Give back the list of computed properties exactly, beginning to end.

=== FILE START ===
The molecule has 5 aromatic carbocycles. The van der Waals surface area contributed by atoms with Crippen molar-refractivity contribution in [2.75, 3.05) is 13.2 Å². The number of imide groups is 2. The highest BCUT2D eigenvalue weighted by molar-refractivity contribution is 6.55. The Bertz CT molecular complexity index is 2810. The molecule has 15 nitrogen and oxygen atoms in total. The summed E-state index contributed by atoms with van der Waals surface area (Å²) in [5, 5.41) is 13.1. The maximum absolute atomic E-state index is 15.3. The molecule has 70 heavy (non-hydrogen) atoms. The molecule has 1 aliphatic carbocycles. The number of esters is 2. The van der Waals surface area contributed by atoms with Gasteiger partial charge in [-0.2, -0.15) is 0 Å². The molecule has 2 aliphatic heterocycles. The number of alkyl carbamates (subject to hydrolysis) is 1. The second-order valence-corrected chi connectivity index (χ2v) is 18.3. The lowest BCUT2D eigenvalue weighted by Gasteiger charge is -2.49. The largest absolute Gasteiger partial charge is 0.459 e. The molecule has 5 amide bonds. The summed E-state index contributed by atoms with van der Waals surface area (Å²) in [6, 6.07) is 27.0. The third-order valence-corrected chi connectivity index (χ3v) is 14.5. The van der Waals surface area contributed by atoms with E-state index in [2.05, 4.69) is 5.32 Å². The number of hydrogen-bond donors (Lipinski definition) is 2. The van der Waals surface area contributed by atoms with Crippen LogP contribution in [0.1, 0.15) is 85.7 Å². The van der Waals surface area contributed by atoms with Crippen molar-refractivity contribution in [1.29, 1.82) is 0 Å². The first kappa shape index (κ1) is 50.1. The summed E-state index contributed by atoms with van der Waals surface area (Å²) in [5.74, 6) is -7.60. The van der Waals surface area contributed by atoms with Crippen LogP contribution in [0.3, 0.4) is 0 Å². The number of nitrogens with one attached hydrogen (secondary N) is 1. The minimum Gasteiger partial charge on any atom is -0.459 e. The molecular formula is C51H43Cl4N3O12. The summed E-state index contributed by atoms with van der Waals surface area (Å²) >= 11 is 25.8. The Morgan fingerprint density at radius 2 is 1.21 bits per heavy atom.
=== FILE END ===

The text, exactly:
The molecule has 5 aromatic carbocycles. The van der Waals surface area contributed by atoms with Crippen molar-refractivity contribution in [2.75, 3.05) is 13.2 Å². The number of imide groups is 2. The highest BCUT2D eigenvalue weighted by molar-refractivity contribution is 6.55. The Bertz CT molecular complexity index is 2810. The molecule has 15 nitrogen and oxygen atoms in total. The summed E-state index contributed by atoms with van der Waals surface area (Å²) in [5, 5.41) is 13.1. The maximum absolute atomic E-state index is 15.3. The molecule has 70 heavy (non-hydrogen) atoms. The molecule has 1 aliphatic carbocycles. The number of esters is 2. The van der Waals surface area contributed by atoms with Gasteiger partial charge in [-0.2, -0.15) is 0 Å². The molecule has 2 aliphatic heterocycles. The number of alkyl carbamates (subject to hydrolysis) is 1. The second-order valence-corrected chi connectivity index (χ2v) is 18.3. The lowest BCUT2D eigenvalue weighted by Gasteiger charge is -2.49. The largest absolute Gasteiger partial charge is 0.459 e. The molecule has 5 amide bonds. The summed E-state index contributed by atoms with van der Waals surface area (Å²) in [6, 6.07) is 27.0. The third-order valence-corrected chi connectivity index (χ3v) is 14.5. The van der Waals surface area contributed by atoms with E-state index in [2.05, 4.69) is 5.32 Å². The number of hydrogen-bond donors (Lipinski definition) is 2. The van der Waals surface area contributed by atoms with Crippen LogP contribution in [0.1, 0.15) is 85.7 Å². The van der Waals surface area contributed by atoms with Crippen molar-refractivity contribution in [1.29, 1.82) is 0 Å². The first kappa shape index (κ1) is 50.1. The summed E-state index contributed by atoms with van der Waals surface area (Å²) in [5.74, 6) is -7.60. The van der Waals surface area contributed by atoms with Crippen LogP contribution in [0.3, 0.4) is 0 Å². The number of nitrogens with one attached hydrogen (secondary N) is 1. The minimum Gasteiger partial charge on any atom is -0.459 e. The molecular formula is C51H43Cl4N3O12. The summed E-state index contributed by atoms with van der Waals surface area (Å²) >= 11 is 25.8. The Morgan fingerprint density at radius 2 is 1.21 bits per heavy atom.